# How does $-k^2\left( E^+ e^{-jkz} + E^- e^{jkz} - E_x \right) = 0$?

I am currently studying the textbook Microwave Engineering, fourth edition, by David Pozar. Chapter 1.4 THE WAVE EQUATION AND BASIC PLANE WAVE SOLUTIONS says the following:

Plane Waves in a Lossless Medium

In a lossless medium, $$\epsilon$$ and $$\mu$$ are real numbers, and so $$k$$ is real. A basic plane wave solution to the above wave equation can be found by considering an electric field with only an $$\hat{x}$$ component and uniform (no variation) in the $$x$$ and $$y$$ directions. Then, $$\partial/\partial{x} = \partial/\partial{y} = 0$$, and the Helmholtz equation of (1.42) reduces to $$\dfrac{\partial^2{E_x}}{\partial{z}^2} + k^2 E_x = 0. \tag{1.44}$$ The two independent solutions to this equation are easily seen, by substitution, to be of the form $$E_x(z) = E^+e^{-jkz} + E^-e^{jkz}, \tag{1.45}$$ where $$E^+$$ and $$E^-$$ are arbitrary amplitude constants.

I calculated the following:

$$\dfrac{\partial^2}{\partial{z}^2}E_x(z) = -k^2E^+ e^{-jkz} - k^2 E^- e^{jkz} = -k^2\left( E^+ e^{-jkz} + E^- e^{jkz} \right)$$

After substitution, we have

$$-k^2\left( E^+ e^{-jkz} + E^- e^{jkz} \right) + k^2 E_x = -k^2\left( E^+ e^{-jkz} + E^- e^{jkz} - E_x \right) = 0$$

How does $$-k^2\left( E^+ e^{-jkz} + E^- e^{jkz} - E_x \right) = 0$$? Specifically, how does $$E^+ e^{-jkz} + E^- e^{jkz} = E_x$$? I would like to better understand the components of this equation, such as $$E^+$$ and $$E^-$$.

You're almost there! $$E_x=E^+e^{-jkz}+E^-e^{jkz}$$ so just sub that into your final expression and everything cancels.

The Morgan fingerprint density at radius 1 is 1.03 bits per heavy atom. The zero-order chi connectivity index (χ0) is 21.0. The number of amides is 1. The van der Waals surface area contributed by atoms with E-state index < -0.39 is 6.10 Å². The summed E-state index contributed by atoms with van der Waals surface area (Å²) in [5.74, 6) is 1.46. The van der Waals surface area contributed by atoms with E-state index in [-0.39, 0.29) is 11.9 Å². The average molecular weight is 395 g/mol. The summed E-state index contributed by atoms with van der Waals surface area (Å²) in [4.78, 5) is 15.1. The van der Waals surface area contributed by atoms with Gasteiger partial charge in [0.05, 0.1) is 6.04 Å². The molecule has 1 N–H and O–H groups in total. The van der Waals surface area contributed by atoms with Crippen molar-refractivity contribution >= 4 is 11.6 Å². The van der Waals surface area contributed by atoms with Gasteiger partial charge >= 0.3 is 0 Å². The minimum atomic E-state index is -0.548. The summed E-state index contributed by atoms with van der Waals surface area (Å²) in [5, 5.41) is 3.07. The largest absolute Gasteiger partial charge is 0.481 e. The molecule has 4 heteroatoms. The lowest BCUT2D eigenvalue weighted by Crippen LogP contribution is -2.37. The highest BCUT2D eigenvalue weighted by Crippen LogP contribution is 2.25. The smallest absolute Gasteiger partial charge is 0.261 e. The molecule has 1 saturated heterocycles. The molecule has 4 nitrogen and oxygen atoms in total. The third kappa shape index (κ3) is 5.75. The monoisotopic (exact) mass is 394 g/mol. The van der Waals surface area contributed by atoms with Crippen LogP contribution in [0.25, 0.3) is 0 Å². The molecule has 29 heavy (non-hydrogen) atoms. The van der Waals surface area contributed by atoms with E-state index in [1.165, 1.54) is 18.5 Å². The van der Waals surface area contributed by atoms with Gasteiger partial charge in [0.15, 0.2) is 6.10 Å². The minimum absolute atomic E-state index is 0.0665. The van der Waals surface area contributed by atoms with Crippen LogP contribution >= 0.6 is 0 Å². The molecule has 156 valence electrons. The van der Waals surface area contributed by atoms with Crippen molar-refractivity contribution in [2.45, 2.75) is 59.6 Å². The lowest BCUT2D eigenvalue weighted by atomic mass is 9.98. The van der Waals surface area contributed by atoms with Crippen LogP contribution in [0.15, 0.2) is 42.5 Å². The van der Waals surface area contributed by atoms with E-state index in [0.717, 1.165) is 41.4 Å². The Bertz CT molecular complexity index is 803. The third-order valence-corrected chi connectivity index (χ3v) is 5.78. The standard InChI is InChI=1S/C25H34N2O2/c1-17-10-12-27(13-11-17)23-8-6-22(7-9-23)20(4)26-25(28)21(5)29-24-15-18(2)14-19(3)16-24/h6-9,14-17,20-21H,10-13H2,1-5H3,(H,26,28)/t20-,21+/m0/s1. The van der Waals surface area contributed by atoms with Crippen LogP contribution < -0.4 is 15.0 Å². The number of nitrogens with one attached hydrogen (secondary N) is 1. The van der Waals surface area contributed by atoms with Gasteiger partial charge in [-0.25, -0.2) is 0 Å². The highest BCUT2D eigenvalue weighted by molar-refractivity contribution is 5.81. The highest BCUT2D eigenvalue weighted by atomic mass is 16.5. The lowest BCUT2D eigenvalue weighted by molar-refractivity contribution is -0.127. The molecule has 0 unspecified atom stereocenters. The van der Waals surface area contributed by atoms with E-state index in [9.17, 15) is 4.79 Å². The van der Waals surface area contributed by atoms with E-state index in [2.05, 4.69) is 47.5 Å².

Note you should learn to recognise that the equation $$\frac{\text{d}^2f(z)}{\text{d}z^2}+k^2f(z)=0$$ has general solution $$f(z)=Ae^{jkz}+Be^{-jkz}$$ Possibly one of the most important differential equations in physics!
• Thanks for the clarification. Would you please explain why $E_x=E^+e^{-jkz}+E^-e^{jkz}$? Apr 23, 2022 at 13:17
• @ThePointer Aha! The author condensed the notation too much. It's a delicate balance to convey enough information without decorating the variables with subscripts, superscripts, accsents, arrows, etc. $E^+$ and $E^-$ are the field amplitudes for the wave solutions that travel in opposite directions. One propagates in the positive $z$ direction, the other in the negative $z$ direction. I now notice that in your example you use a function in $x$ where the author is writing a function in $z$. Is the fact that the variables are different causing confusion? Apr 23, 2022 at 14:09
• I've edited my answer to use $z$ instead of $x$, but what the variable is called doesn't matter. As for the symbols $E^+$ and $E^-$, or $A$ and $B$, you're right we don't know what they are. They have to be specified by extra information (called "boundary conditions"). Right now, they are just general constants which could be anything. The precise value of these constants isn't important here though. What is important is the functional form of $E_x(z)$ or my $f(z)$ -- this function, regardless of the coefficients of the exponentials, satisfies the differential equation given.